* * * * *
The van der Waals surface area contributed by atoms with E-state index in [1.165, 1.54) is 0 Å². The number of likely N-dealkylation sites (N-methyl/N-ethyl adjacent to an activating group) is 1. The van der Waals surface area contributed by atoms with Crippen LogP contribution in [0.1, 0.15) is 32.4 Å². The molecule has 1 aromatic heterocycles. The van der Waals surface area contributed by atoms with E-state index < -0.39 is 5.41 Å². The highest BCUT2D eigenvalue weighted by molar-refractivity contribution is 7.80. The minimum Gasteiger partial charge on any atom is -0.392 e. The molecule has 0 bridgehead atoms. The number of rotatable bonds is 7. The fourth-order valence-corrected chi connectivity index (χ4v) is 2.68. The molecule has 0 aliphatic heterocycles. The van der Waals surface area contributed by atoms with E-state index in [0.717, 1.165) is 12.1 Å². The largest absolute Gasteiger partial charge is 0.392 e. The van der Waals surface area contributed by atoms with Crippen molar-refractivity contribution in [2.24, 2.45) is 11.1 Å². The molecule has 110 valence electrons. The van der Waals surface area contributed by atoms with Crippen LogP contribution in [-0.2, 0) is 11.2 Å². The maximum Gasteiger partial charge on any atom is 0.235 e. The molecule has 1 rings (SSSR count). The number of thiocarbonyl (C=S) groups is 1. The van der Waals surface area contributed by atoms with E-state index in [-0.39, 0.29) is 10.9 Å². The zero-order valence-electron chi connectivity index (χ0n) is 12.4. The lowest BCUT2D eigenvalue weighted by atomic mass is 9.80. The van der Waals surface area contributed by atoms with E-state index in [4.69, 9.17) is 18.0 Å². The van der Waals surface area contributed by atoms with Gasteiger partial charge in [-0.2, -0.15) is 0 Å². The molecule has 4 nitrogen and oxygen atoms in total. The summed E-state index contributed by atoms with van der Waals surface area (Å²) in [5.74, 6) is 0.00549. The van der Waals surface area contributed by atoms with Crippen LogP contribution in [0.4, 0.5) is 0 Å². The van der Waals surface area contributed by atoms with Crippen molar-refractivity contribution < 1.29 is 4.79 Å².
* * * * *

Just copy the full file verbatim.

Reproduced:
The van der Waals surface area contributed by atoms with E-state index in [1.165, 1.54) is 0 Å². The number of likely N-dealkylation sites (N-methyl/N-ethyl adjacent to an activating group) is 1. The van der Waals surface area contributed by atoms with Crippen LogP contribution in [0.1, 0.15) is 32.4 Å². The molecule has 1 aromatic heterocycles. The van der Waals surface area contributed by atoms with E-state index < -0.39 is 5.41 Å². The highest BCUT2D eigenvalue weighted by molar-refractivity contribution is 7.80. The minimum Gasteiger partial charge on any atom is -0.392 e. The molecule has 0 bridgehead atoms. The number of rotatable bonds is 7. The fourth-order valence-corrected chi connectivity index (χ4v) is 2.68. The molecule has 0 aliphatic heterocycles. The van der Waals surface area contributed by atoms with E-state index in [0.717, 1.165) is 12.1 Å². The largest absolute Gasteiger partial charge is 0.392 e. The van der Waals surface area contributed by atoms with Crippen molar-refractivity contribution in [2.24, 2.45) is 11.1 Å². The molecule has 110 valence electrons. The van der Waals surface area contributed by atoms with Crippen LogP contribution in [-0.2, 0) is 11.2 Å². The maximum Gasteiger partial charge on any atom is 0.235 e. The molecule has 1 rings (SSSR count). The number of thiocarbonyl (C=S) groups is 1. The van der Waals surface area contributed by atoms with E-state index in [-0.39, 0.29) is 10.9 Å². The zero-order valence-electron chi connectivity index (χ0n) is 12.4. The lowest BCUT2D eigenvalue weighted by atomic mass is 9.80. The van der Waals surface area contributed by atoms with E-state index in [4.69, 9.17) is 18.0 Å². The van der Waals surface area contributed by atoms with Gasteiger partial charge in [-0.2, -0.15) is 0 Å². The molecule has 4 nitrogen and oxygen atoms in total. The summed E-state index contributed by atoms with van der Waals surface area (Å²) in [5.74, 6) is 0.00549. The van der Waals surface area contributed by atoms with Crippen LogP contribution in [0.4, 0.5) is 0 Å². The van der Waals surface area contributed by atoms with Crippen molar-refractivity contribution < 1.29 is 4.79 Å².